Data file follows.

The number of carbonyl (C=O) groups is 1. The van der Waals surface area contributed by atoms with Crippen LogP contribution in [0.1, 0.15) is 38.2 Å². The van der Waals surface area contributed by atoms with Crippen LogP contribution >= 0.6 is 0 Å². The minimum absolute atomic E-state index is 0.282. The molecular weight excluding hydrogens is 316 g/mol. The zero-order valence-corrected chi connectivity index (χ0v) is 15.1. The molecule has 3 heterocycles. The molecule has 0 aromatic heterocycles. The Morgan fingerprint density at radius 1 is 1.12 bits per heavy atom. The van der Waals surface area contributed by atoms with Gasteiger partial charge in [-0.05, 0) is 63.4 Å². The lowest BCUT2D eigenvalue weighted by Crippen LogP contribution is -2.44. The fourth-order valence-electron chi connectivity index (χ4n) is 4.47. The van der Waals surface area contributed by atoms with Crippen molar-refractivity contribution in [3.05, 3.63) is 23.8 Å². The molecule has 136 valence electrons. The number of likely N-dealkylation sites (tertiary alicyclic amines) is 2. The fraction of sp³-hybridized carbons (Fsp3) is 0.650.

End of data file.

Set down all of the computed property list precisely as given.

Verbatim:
The number of carbonyl (C=O) groups is 1. The van der Waals surface area contributed by atoms with Crippen LogP contribution in [0.1, 0.15) is 38.2 Å². The van der Waals surface area contributed by atoms with Crippen LogP contribution >= 0.6 is 0 Å². The minimum absolute atomic E-state index is 0.282. The molecular weight excluding hydrogens is 316 g/mol. The zero-order valence-corrected chi connectivity index (χ0v) is 15.1. The molecule has 3 heterocycles. The molecule has 0 aromatic heterocycles. The Morgan fingerprint density at radius 1 is 1.12 bits per heavy atom. The van der Waals surface area contributed by atoms with Gasteiger partial charge in [-0.05, 0) is 63.4 Å². The lowest BCUT2D eigenvalue weighted by Crippen LogP contribution is -2.44. The fourth-order valence-electron chi connectivity index (χ4n) is 4.47. The van der Waals surface area contributed by atoms with Crippen molar-refractivity contribution in [3.05, 3.63) is 23.8 Å². The molecule has 136 valence electrons. The number of likely N-dealkylation sites (tertiary alicyclic amines) is 2. The fraction of sp³-hybridized carbons (Fsp3) is 0.650.